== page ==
Monday, February 19, 2007

Reconstruction: As seen from NYC

We've seen the world from the perspective of Manhattan, thanks to the New Yorker Magazine. Now David Quigley's book gives us Reconstruction, as seen from New York. But his reviewer finds much more.

David Quigley, Second Founding: New York City, Reconstruction, and the Making of American Democracy (Hill and Wang, 2004) is reviewed by Kirsten Twelbeck, Cultural Studies Department, John F. Kennedy-Institute for American Studies in Berlin, first on H-CivWar, and just posted on H-Net. Twelbeck begins:
David Quigley's Second Founding: New York City, Reconstruction, and the Making of American Democracy is an inspiring history of post-Civil War Manhattan. Focusing on debates about equality, freedom, and representation, Quigley links New York history with the nation at large and examines it as a seismograph for nationwide political developments, the effects of which can still be felt today. The historical meaning of the city as a contested space where cultures meet and classes clash predestine it to be a site for scholarly investigation of U.S. democracy. The book's national scope is ambitious yet immediately becomes plausible, given the fact that Reconstruction politics were lastingly influenced by New York politicians and activists, and the mass media. The author shifts from Philadelphia, symbolically America's central eighteenth-century city, to nineteenth-century Manhattan, which had become the nation's stage where the "rules of the democratic game" were negotiated in often dramatic ways (p. ix). By constructing such a historical vanishing point, one runs the risk of establishing a quasi-mythical perspective which neglects the city's dependency not only on the Washington legislature but also, for example, on developments in more remote areas of the Reconstruction South. However, Quigley avoids such an imbalance: Second Founding is a careful remapping of the city as both a microcosm of the nation and an early announcement of things to come. As part of a scholarly discourse that seeks to reconstruct the postwar era through local histories, it provides a starting point for work that seeks to link the local to the national and, as Quigley's next book evidently promises, to the international.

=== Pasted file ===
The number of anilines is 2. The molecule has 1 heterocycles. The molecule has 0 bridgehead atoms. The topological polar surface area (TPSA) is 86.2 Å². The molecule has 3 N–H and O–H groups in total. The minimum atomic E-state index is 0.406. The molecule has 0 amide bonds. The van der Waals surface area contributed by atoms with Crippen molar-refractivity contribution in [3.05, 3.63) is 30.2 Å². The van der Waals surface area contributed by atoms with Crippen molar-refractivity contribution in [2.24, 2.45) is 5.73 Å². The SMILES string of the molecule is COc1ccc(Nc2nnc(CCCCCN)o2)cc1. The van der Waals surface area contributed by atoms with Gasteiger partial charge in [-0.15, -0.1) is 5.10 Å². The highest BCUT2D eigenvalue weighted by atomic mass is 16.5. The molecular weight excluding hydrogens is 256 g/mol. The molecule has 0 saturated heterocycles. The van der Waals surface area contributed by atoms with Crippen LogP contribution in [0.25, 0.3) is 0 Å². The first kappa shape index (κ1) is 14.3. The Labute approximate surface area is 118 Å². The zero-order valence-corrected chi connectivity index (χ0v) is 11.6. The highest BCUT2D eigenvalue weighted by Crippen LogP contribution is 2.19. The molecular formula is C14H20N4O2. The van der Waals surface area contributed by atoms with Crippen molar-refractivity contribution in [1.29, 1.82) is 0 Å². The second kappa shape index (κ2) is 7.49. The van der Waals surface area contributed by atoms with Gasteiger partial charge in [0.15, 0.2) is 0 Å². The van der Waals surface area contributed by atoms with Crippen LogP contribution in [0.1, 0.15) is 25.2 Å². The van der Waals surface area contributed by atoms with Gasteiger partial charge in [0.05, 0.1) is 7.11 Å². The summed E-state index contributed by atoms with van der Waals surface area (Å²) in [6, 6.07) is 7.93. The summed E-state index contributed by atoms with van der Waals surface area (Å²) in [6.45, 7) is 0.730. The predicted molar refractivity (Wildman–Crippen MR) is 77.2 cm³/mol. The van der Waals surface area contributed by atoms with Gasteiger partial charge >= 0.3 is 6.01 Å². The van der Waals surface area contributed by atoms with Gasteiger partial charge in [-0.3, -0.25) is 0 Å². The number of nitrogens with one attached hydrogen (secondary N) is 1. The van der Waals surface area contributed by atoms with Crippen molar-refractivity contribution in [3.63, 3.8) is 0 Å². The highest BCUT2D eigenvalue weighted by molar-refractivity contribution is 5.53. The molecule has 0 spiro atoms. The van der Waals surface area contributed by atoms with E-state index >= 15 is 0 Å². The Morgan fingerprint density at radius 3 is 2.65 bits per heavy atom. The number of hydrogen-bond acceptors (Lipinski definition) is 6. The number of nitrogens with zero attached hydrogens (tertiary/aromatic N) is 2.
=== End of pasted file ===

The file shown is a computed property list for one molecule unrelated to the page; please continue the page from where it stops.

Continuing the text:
For the rest, click here.
Photo credit, click here.

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